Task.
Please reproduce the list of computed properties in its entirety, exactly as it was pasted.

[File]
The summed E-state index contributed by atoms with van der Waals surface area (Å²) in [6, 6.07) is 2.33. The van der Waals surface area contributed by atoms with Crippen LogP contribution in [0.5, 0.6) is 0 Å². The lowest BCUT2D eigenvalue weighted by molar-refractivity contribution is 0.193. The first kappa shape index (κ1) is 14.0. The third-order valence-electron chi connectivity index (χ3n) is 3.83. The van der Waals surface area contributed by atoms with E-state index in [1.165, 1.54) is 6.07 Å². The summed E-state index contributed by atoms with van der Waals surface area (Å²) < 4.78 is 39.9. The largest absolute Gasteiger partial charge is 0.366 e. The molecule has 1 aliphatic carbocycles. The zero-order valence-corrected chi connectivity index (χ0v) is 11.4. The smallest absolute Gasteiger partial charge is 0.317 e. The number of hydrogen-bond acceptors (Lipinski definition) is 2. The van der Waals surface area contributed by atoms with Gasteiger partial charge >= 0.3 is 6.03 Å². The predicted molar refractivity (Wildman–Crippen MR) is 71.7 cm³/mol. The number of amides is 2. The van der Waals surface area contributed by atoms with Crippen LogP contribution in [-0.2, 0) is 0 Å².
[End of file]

The summed E-state index contributed by atoms with van der Waals surface area (Å²) in [6, 6.07) is 2.33. The van der Waals surface area contributed by atoms with Crippen LogP contribution in [0.5, 0.6) is 0 Å². The lowest BCUT2D eigenvalue weighted by molar-refractivity contribution is 0.193. The first kappa shape index (κ1) is 14.0. The third-order valence-electron chi connectivity index (χ3n) is 3.83. The van der Waals surface area contributed by atoms with E-state index in [1.165, 1.54) is 6.07 Å². The summed E-state index contributed by atoms with van der Waals surface area (Å²) < 4.78 is 39.9. The largest absolute Gasteiger partial charge is 0.366 e. The molecule has 1 aliphatic carbocycles. The zero-order valence-corrected chi connectivity index (χ0v) is 11.4. The smallest absolute Gasteiger partial charge is 0.317 e. The number of hydrogen-bond acceptors (Lipinski definition) is 2. The van der Waals surface area contributed by atoms with Gasteiger partial charge >= 0.3 is 6.03 Å². The predicted molar refractivity (Wildman–Crippen MR) is 71.7 cm³/mol. The number of amides is 2. The van der Waals surface area contributed by atoms with Crippen LogP contribution in [-0.2, 0) is 0 Å².